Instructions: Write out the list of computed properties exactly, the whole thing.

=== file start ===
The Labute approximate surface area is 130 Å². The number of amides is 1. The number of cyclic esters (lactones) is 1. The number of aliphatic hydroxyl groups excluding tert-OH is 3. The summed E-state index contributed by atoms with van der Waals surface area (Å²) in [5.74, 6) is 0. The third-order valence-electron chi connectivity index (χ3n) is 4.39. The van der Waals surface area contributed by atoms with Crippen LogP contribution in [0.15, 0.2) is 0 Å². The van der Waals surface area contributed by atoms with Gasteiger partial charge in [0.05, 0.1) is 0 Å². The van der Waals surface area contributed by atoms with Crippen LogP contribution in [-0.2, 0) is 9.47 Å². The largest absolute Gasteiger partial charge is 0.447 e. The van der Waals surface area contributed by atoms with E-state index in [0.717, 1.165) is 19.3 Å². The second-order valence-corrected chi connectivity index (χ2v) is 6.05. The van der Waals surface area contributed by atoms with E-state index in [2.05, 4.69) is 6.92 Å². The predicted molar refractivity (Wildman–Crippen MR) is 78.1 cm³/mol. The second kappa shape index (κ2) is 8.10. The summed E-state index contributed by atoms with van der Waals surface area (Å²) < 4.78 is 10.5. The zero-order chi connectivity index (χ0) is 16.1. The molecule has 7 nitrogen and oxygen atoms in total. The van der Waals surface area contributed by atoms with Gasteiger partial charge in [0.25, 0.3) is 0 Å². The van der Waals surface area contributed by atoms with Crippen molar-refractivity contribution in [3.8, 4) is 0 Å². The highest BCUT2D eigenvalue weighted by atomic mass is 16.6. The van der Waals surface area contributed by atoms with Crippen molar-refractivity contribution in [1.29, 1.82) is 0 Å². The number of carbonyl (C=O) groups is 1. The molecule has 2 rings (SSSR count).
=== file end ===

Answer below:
The Labute approximate surface area is 130 Å². The number of amides is 1. The number of cyclic esters (lactones) is 1. The number of aliphatic hydroxyl groups excluding tert-OH is 3. The summed E-state index contributed by atoms with van der Waals surface area (Å²) in [5.74, 6) is 0. The third-order valence-electron chi connectivity index (χ3n) is 4.39. The van der Waals surface area contributed by atoms with Crippen LogP contribution in [0.15, 0.2) is 0 Å². The van der Waals surface area contributed by atoms with Gasteiger partial charge in [0.05, 0.1) is 0 Å². The van der Waals surface area contributed by atoms with Crippen LogP contribution in [-0.2, 0) is 9.47 Å². The largest absolute Gasteiger partial charge is 0.447 e. The van der Waals surface area contributed by atoms with E-state index in [0.717, 1.165) is 19.3 Å². The second-order valence-corrected chi connectivity index (χ2v) is 6.05. The van der Waals surface area contributed by atoms with E-state index in [2.05, 4.69) is 6.92 Å². The predicted molar refractivity (Wildman–Crippen MR) is 78.1 cm³/mol. The second kappa shape index (κ2) is 8.10. The summed E-state index contributed by atoms with van der Waals surface area (Å²) < 4.78 is 10.5. The zero-order chi connectivity index (χ0) is 16.1. The molecule has 7 nitrogen and oxygen atoms in total. The van der Waals surface area contributed by atoms with Gasteiger partial charge in [0.25, 0.3) is 0 Å². The van der Waals surface area contributed by atoms with Crippen molar-refractivity contribution in [3.8, 4) is 0 Å². The highest BCUT2D eigenvalue weighted by atomic mass is 16.6. The van der Waals surface area contributed by atoms with Crippen molar-refractivity contribution in [1.29, 1.82) is 0 Å². The number of carbonyl (C=O) groups is 1. The molecule has 2 rings (SSSR count).